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Journal of applied physiology (Bethesda, Md. : 1985)

Measurement of gluconeogenesis using glucose fragments and mass spectrometry after ingestion of deuterium oxide.


PMID 18187615

Abstract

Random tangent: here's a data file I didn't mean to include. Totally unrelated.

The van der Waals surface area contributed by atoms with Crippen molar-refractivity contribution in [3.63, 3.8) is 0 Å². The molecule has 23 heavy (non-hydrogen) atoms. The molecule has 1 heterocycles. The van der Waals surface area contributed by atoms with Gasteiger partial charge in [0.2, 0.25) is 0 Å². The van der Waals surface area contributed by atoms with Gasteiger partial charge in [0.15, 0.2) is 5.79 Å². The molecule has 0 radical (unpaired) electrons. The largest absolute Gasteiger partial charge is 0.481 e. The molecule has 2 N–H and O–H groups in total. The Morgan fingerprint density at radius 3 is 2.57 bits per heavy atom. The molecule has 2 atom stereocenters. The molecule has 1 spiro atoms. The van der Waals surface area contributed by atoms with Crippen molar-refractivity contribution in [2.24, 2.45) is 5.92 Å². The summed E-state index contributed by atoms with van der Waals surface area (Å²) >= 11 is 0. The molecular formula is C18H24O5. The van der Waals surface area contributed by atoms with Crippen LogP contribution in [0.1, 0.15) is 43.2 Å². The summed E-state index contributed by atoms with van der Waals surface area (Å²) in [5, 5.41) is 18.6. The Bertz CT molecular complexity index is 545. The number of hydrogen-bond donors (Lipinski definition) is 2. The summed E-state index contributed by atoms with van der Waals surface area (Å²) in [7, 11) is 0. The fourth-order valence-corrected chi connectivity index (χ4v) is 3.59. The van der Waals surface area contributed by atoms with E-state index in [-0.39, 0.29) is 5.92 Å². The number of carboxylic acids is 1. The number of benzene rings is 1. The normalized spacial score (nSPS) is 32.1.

We report a new method to measure the fraction of glucose derived from gluconeogenesis using gas chromatography-mass spectrometry and positive chemical ionization. After ingestion of deuterium oxide by subjects, glucose derived from gluconeogenesis is labeled with deuterium. Our calculations of gluconeogenesis are based on measurements of the average enrichment of deuterium on carbon 1, 3, 4, 5, and 6 of glucose and the deuterium enrichment in body water. In a sample from an adult volunteer after ingestion of deuterium oxide, fractional gluconeogenesis using the "average deuterium enrichment method" was 48.3 +/- 0.5% (mean +/- SD) and that with the C-5 hexamethylenetetramine (HMT) method by Landau et al. (Landau BR, Wahren J, Chandramouli V, Schumann WC, Ekberg K, Kalhan SC; J Clin Invest 98: 378-385, 1996) was 46.9 +/- 5.4%. The coefficient of variation of 10 replicate analyses using the new method was 1.0% compared with 11.5% for the C-5 HMT method. In samples derived from an infant receiving total parenteral nutrition, fractional gluconeogenesis was 13.3 +/- 0.3% using the new method and 13.7 +/- 0.8% using the C-5 HMT method. Fractional gluconeogenesis measured in six adult volunteers after 66 h of continuous fasting was 83.7 +/- 2.3% using the new method and 84.2 +/- 5.0% using the C-5 HMT method. In conclusion, the average deuterium enrichment method is simple, highly reproducible, and cost effective. Furthermore, it requires only small blood sample volumes. With the use of an additional tracer, glucose rate of appearance can also be measured during the same analysis. Thus the new method makes measurements of gluconeogenesis available and affordable to large numbers of investigators under conditions of low and high fractional gluconeogenesis ( approximately 10 to approximately 90) in all subject populations.

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